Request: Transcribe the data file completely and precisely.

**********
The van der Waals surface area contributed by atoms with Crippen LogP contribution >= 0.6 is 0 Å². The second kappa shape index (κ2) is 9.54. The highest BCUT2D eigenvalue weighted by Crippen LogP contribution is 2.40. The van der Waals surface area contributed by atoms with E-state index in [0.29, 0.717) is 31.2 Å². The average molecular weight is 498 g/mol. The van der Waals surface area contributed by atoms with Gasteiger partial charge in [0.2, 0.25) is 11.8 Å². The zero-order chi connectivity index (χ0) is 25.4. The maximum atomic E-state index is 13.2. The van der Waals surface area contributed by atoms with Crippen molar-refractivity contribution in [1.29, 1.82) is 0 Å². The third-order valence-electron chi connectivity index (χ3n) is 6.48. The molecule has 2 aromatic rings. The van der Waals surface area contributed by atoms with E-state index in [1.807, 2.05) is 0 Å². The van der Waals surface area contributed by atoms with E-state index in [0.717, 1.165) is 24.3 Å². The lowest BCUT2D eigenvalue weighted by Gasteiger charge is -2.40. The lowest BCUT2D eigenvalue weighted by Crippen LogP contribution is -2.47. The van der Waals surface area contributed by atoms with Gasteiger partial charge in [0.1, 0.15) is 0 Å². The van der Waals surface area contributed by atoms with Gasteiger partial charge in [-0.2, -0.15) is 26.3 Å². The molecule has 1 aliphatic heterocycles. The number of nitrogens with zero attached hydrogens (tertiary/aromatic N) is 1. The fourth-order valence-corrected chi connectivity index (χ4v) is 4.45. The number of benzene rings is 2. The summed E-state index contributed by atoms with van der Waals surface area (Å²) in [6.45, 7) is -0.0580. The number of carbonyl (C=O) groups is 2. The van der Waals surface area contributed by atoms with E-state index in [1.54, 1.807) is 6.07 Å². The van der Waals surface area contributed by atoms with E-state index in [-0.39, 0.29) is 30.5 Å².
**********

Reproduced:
The van der Waals surface area contributed by atoms with Crippen LogP contribution >= 0.6 is 0 Å². The second kappa shape index (κ2) is 9.54. The highest BCUT2D eigenvalue weighted by Crippen LogP contribution is 2.40. The van der Waals surface area contributed by atoms with E-state index in [0.29, 0.717) is 31.2 Å². The average molecular weight is 498 g/mol. The van der Waals surface area contributed by atoms with Gasteiger partial charge in [0.2, 0.25) is 11.8 Å². The zero-order chi connectivity index (χ0) is 25.4. The maximum atomic E-state index is 13.2. The van der Waals surface area contributed by atoms with Crippen molar-refractivity contribution in [1.29, 1.82) is 0 Å². The third-order valence-electron chi connectivity index (χ3n) is 6.48. The molecule has 2 aromatic rings. The van der Waals surface area contributed by atoms with E-state index in [1.807, 2.05) is 0 Å². The van der Waals surface area contributed by atoms with E-state index in [0.717, 1.165) is 24.3 Å². The lowest BCUT2D eigenvalue weighted by Gasteiger charge is -2.40. The lowest BCUT2D eigenvalue weighted by Crippen LogP contribution is -2.47. The van der Waals surface area contributed by atoms with Gasteiger partial charge in [0.1, 0.15) is 0 Å². The van der Waals surface area contributed by atoms with Gasteiger partial charge in [-0.2, -0.15) is 26.3 Å². The molecule has 1 aliphatic heterocycles. The number of nitrogens with zero attached hydrogens (tertiary/aromatic N) is 1. The fourth-order valence-corrected chi connectivity index (χ4v) is 4.45. The number of benzene rings is 2. The summed E-state index contributed by atoms with van der Waals surface area (Å²) in [6.45, 7) is -0.0580. The number of carbonyl (C=O) groups is 2. The van der Waals surface area contributed by atoms with E-state index in [1.54, 1.807) is 6.07 Å². The van der Waals surface area contributed by atoms with E-state index in [-0.39, 0.29) is 30.5 Å².